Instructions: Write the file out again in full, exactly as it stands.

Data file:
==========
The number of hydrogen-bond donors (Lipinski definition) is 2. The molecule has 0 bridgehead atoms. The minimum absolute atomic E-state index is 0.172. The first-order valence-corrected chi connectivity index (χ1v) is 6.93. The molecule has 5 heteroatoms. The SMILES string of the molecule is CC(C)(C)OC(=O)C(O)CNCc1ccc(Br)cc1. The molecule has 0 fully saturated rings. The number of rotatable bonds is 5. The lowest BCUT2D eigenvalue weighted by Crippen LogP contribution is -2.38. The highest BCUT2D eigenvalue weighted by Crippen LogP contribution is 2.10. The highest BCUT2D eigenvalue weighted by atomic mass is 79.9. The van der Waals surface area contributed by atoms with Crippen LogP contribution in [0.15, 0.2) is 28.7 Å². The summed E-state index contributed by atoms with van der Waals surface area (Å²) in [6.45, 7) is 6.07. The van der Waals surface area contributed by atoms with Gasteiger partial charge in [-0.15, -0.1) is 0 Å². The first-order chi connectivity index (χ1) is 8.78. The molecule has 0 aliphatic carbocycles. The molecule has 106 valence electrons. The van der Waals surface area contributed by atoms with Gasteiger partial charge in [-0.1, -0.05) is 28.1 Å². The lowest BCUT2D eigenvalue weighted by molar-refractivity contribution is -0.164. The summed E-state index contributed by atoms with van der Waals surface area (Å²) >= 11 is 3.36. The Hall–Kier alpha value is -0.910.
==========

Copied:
The number of hydrogen-bond donors (Lipinski definition) is 2. The molecule has 0 bridgehead atoms. The minimum absolute atomic E-state index is 0.172. The first-order valence-corrected chi connectivity index (χ1v) is 6.93. The molecule has 5 heteroatoms. The SMILES string of the molecule is CC(C)(C)OC(=O)C(O)CNCc1ccc(Br)cc1. The molecule has 0 fully saturated rings. The number of rotatable bonds is 5. The lowest BCUT2D eigenvalue weighted by Crippen LogP contribution is -2.38. The highest BCUT2D eigenvalue weighted by Crippen LogP contribution is 2.10. The highest BCUT2D eigenvalue weighted by atomic mass is 79.9. The van der Waals surface area contributed by atoms with Crippen LogP contribution in [0.15, 0.2) is 28.7 Å². The summed E-state index contributed by atoms with van der Waals surface area (Å²) in [6.45, 7) is 6.07. The van der Waals surface area contributed by atoms with Gasteiger partial charge in [-0.15, -0.1) is 0 Å². The first-order chi connectivity index (χ1) is 8.78. The molecule has 0 aliphatic carbocycles. The molecule has 106 valence electrons. The van der Waals surface area contributed by atoms with Gasteiger partial charge in [-0.1, -0.05) is 28.1 Å². The lowest BCUT2D eigenvalue weighted by molar-refractivity contribution is -0.164. The summed E-state index contributed by atoms with van der Waals surface area (Å²) >= 11 is 3.36. The Hall–Kier alpha value is -0.910.